Whisk in your eggs, then add vanilla. Any eggs will do, but we find that farm-fresh eggs from the farmer’s market perform really well and give the finished brownies a certain something extra. When it comes to vanilla, you can use a high-quality extract or paste–we prefer Bomb Ass Vanilla from our friends at XYZ brand because they source…

In a separate bowl, combine sugar, flour and salt. Use whatever flour you have on hand, since the recipe calls for so little of it. But when it comes to sugar, we think our Vermont Trapper maple sugar adds a lovely flavor. Add some to your next chocolate order and get 15% off with code…

Add to the chocolate mixture. If your chocolate mix looks a little lumpy or separated right now, don’t worry, it’s all going to come together in this step.

Pour in the pan and bake at 325 for 30-35 minutes. It’s the perfect length of time to watch an old episode of Parks and Rec or fold a basket of laundry (if you must). When they’re firm at the edges and still fudgy in the center, they’re perfect!

3. Create a template for your email newsletters.

At the moment, I’m helping a friend with her email newsletter. She owns a delightful local coffee shop, which, as you might imagine, has had its fair share of struggles between Covid and midwestern winters. But she’s busy AF, she doesn’t have time to reinvent her newsletter from scratch every time she sends one.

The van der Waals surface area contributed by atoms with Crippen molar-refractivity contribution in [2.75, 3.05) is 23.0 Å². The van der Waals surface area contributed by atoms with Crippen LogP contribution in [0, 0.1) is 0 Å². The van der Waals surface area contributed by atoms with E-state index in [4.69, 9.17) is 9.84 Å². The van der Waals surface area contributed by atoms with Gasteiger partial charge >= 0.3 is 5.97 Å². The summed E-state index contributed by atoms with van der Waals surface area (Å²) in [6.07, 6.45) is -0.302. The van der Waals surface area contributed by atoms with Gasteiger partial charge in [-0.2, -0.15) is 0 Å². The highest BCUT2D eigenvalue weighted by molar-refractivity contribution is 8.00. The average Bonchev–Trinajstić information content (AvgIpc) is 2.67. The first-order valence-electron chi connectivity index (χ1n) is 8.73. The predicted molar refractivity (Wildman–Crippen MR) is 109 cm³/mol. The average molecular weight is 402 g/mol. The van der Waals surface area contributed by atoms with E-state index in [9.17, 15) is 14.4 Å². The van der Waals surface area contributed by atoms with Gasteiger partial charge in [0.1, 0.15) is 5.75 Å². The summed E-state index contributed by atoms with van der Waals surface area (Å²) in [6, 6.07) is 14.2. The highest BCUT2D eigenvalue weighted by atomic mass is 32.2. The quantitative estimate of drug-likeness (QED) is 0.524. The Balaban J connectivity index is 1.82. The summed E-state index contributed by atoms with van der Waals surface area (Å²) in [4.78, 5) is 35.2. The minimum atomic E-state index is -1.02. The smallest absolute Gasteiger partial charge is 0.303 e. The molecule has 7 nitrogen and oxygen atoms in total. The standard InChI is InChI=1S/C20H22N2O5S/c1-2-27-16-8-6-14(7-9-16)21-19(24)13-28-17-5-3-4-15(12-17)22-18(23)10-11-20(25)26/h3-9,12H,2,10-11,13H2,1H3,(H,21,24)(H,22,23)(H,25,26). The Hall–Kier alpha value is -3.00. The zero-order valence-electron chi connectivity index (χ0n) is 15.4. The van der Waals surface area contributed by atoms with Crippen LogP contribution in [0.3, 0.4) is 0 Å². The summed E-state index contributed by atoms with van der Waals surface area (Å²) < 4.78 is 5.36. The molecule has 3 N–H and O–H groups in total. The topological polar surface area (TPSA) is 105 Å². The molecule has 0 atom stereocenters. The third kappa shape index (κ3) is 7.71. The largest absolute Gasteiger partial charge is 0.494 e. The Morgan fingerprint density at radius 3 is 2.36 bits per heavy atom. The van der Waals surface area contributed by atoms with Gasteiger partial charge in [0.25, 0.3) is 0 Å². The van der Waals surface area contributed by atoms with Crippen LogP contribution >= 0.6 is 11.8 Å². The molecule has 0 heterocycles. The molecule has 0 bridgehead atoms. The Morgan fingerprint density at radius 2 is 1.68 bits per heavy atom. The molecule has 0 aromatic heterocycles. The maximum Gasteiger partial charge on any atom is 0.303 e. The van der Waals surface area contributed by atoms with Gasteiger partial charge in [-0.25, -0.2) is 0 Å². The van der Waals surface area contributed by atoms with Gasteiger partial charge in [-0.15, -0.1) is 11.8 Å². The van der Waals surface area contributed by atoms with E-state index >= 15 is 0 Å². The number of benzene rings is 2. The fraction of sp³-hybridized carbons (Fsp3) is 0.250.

So we sat down and came up with a template. Each newsletter can draw from the following buckets of content:

  • Drink menu updates
  • Bakery menu updates
  • Events
  • Partner Feature (sharing pics and social handles for pop-up event participants)
  • Shop News
  • Spotlight on a Staff Member
  • A Recent Instagram Post
 

Do we use every category in every newsletter? No. But because we pre-built a template that has space designated for each category, when it’s time to write a newsletter, we’re good to go. All we do is make a copy of the original template, fill in the blanks, delete what we don’t need, and it’s ready.

What would your categories be? What would you include? You might include links to recent blog posts, recommended reading elsewhere, podcasts you think your readers would find helpful, etc. Or you could include a playlist you create that was inspired by one of your products, or a TikTok video you made showing one of your processes. You’re allowed to reuse your content from elsewhere, and you’re allowed to make things easier for yourself by pre-determining the different categories you want to choose from for each newsletter.

4. Created targeted lists for different email newsletters.